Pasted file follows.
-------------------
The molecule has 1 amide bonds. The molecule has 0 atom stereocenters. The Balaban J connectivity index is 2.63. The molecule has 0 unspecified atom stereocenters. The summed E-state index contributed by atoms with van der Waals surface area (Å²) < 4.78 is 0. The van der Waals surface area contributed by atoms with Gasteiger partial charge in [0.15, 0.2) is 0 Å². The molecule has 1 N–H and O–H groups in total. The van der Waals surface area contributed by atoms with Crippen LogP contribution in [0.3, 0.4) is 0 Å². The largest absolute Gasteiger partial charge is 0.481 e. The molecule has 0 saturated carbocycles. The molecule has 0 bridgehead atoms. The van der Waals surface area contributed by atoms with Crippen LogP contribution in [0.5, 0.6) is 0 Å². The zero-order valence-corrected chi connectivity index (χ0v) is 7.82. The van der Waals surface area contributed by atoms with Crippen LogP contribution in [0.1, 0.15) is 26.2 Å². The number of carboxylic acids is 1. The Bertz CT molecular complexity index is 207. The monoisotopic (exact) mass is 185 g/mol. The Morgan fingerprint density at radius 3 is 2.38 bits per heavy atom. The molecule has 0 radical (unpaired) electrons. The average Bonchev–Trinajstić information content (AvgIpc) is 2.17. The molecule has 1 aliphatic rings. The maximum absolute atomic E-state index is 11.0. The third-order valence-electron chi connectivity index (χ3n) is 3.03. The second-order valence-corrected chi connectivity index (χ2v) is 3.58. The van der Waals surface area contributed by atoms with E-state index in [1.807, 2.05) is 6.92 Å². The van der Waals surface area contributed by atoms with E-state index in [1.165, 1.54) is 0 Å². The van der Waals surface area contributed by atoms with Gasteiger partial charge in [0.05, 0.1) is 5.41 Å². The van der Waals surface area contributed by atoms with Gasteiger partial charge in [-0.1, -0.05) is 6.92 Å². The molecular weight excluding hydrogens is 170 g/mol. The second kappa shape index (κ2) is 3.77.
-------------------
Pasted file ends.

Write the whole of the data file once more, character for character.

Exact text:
The molecule has 1 amide bonds. The molecule has 0 atom stereocenters. The Balaban J connectivity index is 2.63. The molecule has 0 unspecified atom stereocenters. The summed E-state index contributed by atoms with van der Waals surface area (Å²) < 4.78 is 0. The van der Waals surface area contributed by atoms with Gasteiger partial charge in [0.15, 0.2) is 0 Å². The molecule has 1 N–H and O–H groups in total. The van der Waals surface area contributed by atoms with Crippen LogP contribution in [0.3, 0.4) is 0 Å². The largest absolute Gasteiger partial charge is 0.481 e. The molecule has 0 saturated carbocycles. The molecule has 0 bridgehead atoms. The van der Waals surface area contributed by atoms with Crippen LogP contribution in [0.5, 0.6) is 0 Å². The zero-order valence-corrected chi connectivity index (χ0v) is 7.82. The van der Waals surface area contributed by atoms with Crippen LogP contribution in [0.1, 0.15) is 26.2 Å². The number of carboxylic acids is 1. The Bertz CT molecular complexity index is 207. The monoisotopic (exact) mass is 185 g/mol. The Morgan fingerprint density at radius 3 is 2.38 bits per heavy atom. The molecule has 0 radical (unpaired) electrons. The average Bonchev–Trinajstić information content (AvgIpc) is 2.17. The molecule has 1 aliphatic rings. The maximum absolute atomic E-state index is 11.0. The third-order valence-electron chi connectivity index (χ3n) is 3.03. The second-order valence-corrected chi connectivity index (χ2v) is 3.58. The van der Waals surface area contributed by atoms with E-state index in [1.807, 2.05) is 6.92 Å². The van der Waals surface area contributed by atoms with E-state index in [1.165, 1.54) is 0 Å². The van der Waals surface area contributed by atoms with Gasteiger partial charge in [0.05, 0.1) is 5.41 Å². The van der Waals surface area contributed by atoms with Gasteiger partial charge in [-0.1, -0.05) is 6.92 Å². The molecular weight excluding hydrogens is 170 g/mol. The second kappa shape index (κ2) is 3.77.